Letters to the Editor for Jan. 12, 2015 weekly magazine:Wang: Taiwan should be included in the climate talks. Cutler: International agreements to curb greenhouse gas emissions are inadequate to do its necessary job.
This week's round-up of commentaries includes US-Cuba relations, cyber warfare, Canada's perspective on Keystone, Russia's international standing, and a call for citizen oversight in Pakistan.
South Koreans debate their big, family-dominated businesses after an incident involving the daughter of Korean Air's chairman. From India to Saudi Arabia, clannish governance and ruling by bloodlines are under scrutiny.
The assault on press liberty in the killings at the French satirical magazine Charlie Hebdo is only the latest crisis to befall Europe. Yet it should trigger a return to Europe's moral foundations.
Debt 'deleveraging' in the US since the Great Recession has helped put many people and companies back on their feet. As painful as a bankruptcy or foreclosure may be, the US excels at giving second chances.
The Arab and Turkish welcome of refugees from the long war in Syria sets an example of hospitality for the West. It creates both a moral counterpoint to the Islamic State and gratitude among refugees that may help peace efforts.
Last year, Russia and Ukraine were in a military contest. This year, with each facing steep economic decline, they have turned inward in what can be seen as a contest of domestic reform. With its new-found freedoms, Ukraine may win.
After the demise of AirAsia Flight 8501, the company CEO quickly apologized, comforted families of the victims, and sought solutions. In the history of corporate mea culpas, this one stands out.
The world's most connected country has seen its leader emerge as a well-connected global leader. Merkel's style of diplomacy will be tested in 2015, as it was in 2014 during the Ukraine crisis with Russia.
The killings of blacks by police in 2014 will continue to stir reform in 2015. One idea is to apply the crime-busting strategy known as ‘broken windows’ to police themselves, accepting zero tolerance of even minor abuses.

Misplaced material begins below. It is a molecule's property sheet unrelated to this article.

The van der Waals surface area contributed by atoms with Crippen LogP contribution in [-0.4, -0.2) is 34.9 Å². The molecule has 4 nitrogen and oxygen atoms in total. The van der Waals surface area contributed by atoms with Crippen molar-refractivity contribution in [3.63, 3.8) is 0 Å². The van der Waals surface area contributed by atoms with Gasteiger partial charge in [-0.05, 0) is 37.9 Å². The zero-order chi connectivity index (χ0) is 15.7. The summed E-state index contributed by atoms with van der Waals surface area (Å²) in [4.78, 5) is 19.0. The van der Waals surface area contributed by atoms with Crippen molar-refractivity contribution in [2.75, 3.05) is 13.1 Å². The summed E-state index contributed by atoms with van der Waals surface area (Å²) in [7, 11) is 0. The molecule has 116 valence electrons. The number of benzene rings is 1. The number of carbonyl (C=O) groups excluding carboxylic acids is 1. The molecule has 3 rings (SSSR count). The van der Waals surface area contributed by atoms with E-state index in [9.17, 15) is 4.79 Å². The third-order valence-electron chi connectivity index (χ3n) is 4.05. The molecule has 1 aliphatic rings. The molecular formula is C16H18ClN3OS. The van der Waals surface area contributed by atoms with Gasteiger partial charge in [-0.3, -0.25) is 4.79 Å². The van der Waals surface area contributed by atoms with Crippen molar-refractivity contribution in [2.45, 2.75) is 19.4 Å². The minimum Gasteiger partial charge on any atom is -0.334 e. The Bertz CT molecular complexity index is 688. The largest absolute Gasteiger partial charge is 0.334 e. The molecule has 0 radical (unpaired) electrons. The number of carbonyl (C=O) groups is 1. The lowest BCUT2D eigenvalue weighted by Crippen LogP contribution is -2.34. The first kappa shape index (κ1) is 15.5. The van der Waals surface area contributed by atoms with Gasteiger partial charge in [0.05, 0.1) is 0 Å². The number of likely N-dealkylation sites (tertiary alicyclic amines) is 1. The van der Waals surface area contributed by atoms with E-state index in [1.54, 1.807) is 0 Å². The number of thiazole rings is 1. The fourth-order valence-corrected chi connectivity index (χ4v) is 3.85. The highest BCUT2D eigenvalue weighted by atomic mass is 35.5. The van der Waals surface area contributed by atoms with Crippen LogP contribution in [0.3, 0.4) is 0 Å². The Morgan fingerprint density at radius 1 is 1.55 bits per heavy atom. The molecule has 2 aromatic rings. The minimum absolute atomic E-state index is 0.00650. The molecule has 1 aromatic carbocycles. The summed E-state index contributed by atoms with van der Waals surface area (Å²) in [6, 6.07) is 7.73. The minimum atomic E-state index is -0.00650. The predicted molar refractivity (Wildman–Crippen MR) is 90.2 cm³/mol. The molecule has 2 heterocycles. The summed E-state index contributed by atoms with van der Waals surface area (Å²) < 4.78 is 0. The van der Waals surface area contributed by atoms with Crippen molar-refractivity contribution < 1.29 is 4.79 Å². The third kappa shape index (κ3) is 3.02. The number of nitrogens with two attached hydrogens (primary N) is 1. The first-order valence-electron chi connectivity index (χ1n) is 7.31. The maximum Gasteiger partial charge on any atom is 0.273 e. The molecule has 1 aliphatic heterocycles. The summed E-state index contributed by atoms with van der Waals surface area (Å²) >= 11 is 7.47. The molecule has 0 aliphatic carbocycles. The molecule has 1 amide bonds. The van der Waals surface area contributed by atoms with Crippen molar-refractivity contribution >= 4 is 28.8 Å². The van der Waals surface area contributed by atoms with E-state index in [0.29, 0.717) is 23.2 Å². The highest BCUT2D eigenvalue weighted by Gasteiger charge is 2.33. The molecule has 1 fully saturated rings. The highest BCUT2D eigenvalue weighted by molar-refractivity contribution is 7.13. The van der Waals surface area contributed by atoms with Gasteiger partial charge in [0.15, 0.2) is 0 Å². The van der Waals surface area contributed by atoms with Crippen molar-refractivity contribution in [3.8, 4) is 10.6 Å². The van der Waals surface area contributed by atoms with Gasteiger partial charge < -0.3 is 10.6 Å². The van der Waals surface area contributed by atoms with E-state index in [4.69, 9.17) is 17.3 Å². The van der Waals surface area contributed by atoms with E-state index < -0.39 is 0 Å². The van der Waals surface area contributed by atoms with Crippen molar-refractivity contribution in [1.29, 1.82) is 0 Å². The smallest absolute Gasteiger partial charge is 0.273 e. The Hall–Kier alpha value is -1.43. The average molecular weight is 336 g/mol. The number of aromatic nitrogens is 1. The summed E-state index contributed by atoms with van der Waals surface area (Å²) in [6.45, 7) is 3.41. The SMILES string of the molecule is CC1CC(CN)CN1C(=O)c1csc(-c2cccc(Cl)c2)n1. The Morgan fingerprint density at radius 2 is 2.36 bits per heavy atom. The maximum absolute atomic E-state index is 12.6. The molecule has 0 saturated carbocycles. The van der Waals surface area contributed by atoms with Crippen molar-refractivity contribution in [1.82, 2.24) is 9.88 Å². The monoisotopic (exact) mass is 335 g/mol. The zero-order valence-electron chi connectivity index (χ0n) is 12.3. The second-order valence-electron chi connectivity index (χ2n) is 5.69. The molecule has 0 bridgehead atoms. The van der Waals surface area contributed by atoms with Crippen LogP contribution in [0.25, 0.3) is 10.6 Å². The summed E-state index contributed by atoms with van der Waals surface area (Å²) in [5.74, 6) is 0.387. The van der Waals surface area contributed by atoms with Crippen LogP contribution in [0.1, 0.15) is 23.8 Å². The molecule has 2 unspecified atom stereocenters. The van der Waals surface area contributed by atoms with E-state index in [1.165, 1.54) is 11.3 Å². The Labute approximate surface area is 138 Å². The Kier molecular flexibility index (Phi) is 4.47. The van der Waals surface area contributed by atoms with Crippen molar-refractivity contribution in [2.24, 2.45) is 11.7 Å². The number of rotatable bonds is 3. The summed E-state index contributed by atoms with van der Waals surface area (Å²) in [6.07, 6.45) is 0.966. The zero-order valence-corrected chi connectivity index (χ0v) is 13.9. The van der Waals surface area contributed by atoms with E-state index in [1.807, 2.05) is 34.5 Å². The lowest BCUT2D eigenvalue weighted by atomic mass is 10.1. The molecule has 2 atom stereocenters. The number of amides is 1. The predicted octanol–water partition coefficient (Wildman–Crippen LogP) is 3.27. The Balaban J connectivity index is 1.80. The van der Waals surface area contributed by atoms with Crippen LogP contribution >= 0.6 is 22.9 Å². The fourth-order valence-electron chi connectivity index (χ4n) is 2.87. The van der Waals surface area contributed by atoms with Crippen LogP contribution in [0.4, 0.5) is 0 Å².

For nations as for people, flexibility, adaptability, and tolerance for a degree of messiness is the best approach for dealing with the unexpected.
International travel is growing, opening up new views of humanity. Cuba represents one new destination ready to reward the curious traveler.
With the US economy growing faster than it has in more than a decade, the recovery may finally be broadening to include Main Street America.
This week's round-up of commentaries covers questioning the CIA’s flawed torture report, Russia needs a strategic policy to pull up the ruble, US-Togo’s partnership could aid the fight against Ebola and other threats, Canada’s correctional facilities emulate America’s system, and Pakistan needs a comprehensive approach to fighting terror.
College football teams have become valuable brand names that promote their universities. But do they offer players a real education in return?
Letters to the Editor for Dec. 29, 2014 and Jan. 05, 2015 weekly magazine:Beckett: US should not tell people in another country on what strategies to adopt, what laws to make, and more over sensitive issues. Lesnjak: NATO/US actions provoke the Russians and President Vladimir Putin
A largely peaceful and honest vote provides a basis for further progress and keeps the high hopes of the Arab Spring alive.
Humans -- and humanity -- are more than the disasters that sometimes befall them. They recover. They rebuild. They live and laugh again.
Since Colorado legalized marijuana in 2014, it has placed a law-enforcement burden on neighboring states in coping with pot tourists. Now two border states want help from the Supreme Court. They deserve it.
After the mass killing of children in Pakistan, students in India hold vigils or say prayers for the victims. Such cross-border empathy by children should not only change leaders in Pakistan and India but help global efforts against terrorism.